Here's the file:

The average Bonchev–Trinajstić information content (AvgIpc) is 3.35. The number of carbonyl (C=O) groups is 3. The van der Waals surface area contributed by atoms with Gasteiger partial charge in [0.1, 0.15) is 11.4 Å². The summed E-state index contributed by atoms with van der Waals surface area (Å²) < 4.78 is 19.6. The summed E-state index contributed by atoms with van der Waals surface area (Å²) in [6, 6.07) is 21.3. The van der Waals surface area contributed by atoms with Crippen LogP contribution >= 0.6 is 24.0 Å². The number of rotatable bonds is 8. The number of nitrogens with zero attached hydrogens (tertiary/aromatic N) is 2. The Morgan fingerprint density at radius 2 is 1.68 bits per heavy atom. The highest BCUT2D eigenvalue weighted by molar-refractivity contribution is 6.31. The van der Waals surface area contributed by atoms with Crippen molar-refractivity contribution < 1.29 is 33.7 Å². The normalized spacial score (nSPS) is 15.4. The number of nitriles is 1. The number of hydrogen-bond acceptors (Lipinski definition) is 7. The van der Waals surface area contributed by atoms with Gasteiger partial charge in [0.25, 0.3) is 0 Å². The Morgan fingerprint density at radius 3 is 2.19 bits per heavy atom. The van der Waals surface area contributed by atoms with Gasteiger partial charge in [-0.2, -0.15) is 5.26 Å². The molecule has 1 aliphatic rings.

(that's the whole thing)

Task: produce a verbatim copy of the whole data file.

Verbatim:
The average Bonchev–Trinajstić information content (AvgIpc) is 3.35. The number of carbonyl (C=O) groups is 3. The van der Waals surface area contributed by atoms with Gasteiger partial charge in [0.1, 0.15) is 11.4 Å². The summed E-state index contributed by atoms with van der Waals surface area (Å²) < 4.78 is 19.6. The summed E-state index contributed by atoms with van der Waals surface area (Å²) in [6, 6.07) is 21.3. The van der Waals surface area contributed by atoms with Crippen LogP contribution >= 0.6 is 24.0 Å². The number of rotatable bonds is 8. The number of nitrogens with zero attached hydrogens (tertiary/aromatic N) is 2. The Morgan fingerprint density at radius 2 is 1.68 bits per heavy atom. The highest BCUT2D eigenvalue weighted by molar-refractivity contribution is 6.31. The van der Waals surface area contributed by atoms with Crippen molar-refractivity contribution < 1.29 is 33.7 Å². The normalized spacial score (nSPS) is 15.4. The number of nitriles is 1. The number of hydrogen-bond acceptors (Lipinski definition) is 7. The van der Waals surface area contributed by atoms with Gasteiger partial charge in [0.25, 0.3) is 0 Å². The Morgan fingerprint density at radius 3 is 2.19 bits per heavy atom. The van der Waals surface area contributed by atoms with Gasteiger partial charge in [-0.2, -0.15) is 5.26 Å². The molecule has 1 aliphatic rings.